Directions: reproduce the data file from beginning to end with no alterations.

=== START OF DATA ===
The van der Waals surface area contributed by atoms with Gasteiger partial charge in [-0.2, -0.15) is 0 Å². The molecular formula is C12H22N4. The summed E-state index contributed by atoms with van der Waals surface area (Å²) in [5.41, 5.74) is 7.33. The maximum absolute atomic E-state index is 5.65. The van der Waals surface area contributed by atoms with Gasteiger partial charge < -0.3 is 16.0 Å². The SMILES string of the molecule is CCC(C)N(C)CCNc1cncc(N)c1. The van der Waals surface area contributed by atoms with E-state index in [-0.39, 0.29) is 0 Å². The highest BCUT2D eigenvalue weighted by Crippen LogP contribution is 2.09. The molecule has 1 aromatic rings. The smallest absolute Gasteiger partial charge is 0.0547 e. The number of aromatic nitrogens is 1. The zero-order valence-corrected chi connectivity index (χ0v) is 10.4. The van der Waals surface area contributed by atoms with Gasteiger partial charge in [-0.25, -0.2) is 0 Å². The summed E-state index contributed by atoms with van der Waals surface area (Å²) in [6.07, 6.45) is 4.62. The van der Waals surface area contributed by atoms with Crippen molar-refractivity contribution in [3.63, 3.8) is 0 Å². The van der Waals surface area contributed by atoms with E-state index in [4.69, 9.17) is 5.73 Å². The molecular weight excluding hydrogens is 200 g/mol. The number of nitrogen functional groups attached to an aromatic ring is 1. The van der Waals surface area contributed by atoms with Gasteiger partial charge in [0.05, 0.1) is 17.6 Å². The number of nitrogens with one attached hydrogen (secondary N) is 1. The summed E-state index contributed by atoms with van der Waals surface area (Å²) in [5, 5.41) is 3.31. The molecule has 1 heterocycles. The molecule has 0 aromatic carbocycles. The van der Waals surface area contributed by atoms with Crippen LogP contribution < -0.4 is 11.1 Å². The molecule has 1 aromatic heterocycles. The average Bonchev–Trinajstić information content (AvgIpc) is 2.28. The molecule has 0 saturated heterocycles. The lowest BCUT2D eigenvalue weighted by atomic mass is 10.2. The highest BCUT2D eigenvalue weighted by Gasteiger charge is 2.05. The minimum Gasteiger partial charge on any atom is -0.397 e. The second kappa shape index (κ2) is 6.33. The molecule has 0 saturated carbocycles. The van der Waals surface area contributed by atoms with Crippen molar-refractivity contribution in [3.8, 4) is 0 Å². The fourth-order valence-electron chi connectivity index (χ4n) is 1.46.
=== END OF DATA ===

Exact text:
The van der Waals surface area contributed by atoms with Gasteiger partial charge in [-0.2, -0.15) is 0 Å². The molecular formula is C12H22N4. The summed E-state index contributed by atoms with van der Waals surface area (Å²) in [5.41, 5.74) is 7.33. The maximum absolute atomic E-state index is 5.65. The van der Waals surface area contributed by atoms with Gasteiger partial charge < -0.3 is 16.0 Å². The SMILES string of the molecule is CCC(C)N(C)CCNc1cncc(N)c1. The van der Waals surface area contributed by atoms with E-state index in [-0.39, 0.29) is 0 Å². The highest BCUT2D eigenvalue weighted by Crippen LogP contribution is 2.09. The molecule has 1 aromatic rings. The smallest absolute Gasteiger partial charge is 0.0547 e. The number of aromatic nitrogens is 1. The zero-order valence-corrected chi connectivity index (χ0v) is 10.4. The van der Waals surface area contributed by atoms with Gasteiger partial charge in [-0.25, -0.2) is 0 Å². The summed E-state index contributed by atoms with van der Waals surface area (Å²) in [6.07, 6.45) is 4.62. The van der Waals surface area contributed by atoms with Crippen molar-refractivity contribution in [3.63, 3.8) is 0 Å². The van der Waals surface area contributed by atoms with E-state index in [4.69, 9.17) is 5.73 Å². The molecular weight excluding hydrogens is 200 g/mol. The number of nitrogen functional groups attached to an aromatic ring is 1. The van der Waals surface area contributed by atoms with Gasteiger partial charge in [0.05, 0.1) is 17.6 Å². The number of nitrogens with one attached hydrogen (secondary N) is 1. The summed E-state index contributed by atoms with van der Waals surface area (Å²) in [5, 5.41) is 3.31. The molecule has 1 heterocycles. The molecule has 0 aromatic carbocycles. The van der Waals surface area contributed by atoms with Crippen LogP contribution < -0.4 is 11.1 Å². The molecule has 1 aromatic heterocycles. The average Bonchev–Trinajstić information content (AvgIpc) is 2.28. The molecule has 0 saturated heterocycles. The lowest BCUT2D eigenvalue weighted by atomic mass is 10.2. The highest BCUT2D eigenvalue weighted by Gasteiger charge is 2.05. The minimum Gasteiger partial charge on any atom is -0.397 e. The second kappa shape index (κ2) is 6.33. The molecule has 0 saturated carbocycles. The van der Waals surface area contributed by atoms with Crippen molar-refractivity contribution in [3.8, 4) is 0 Å². The fourth-order valence-electron chi connectivity index (χ4n) is 1.46.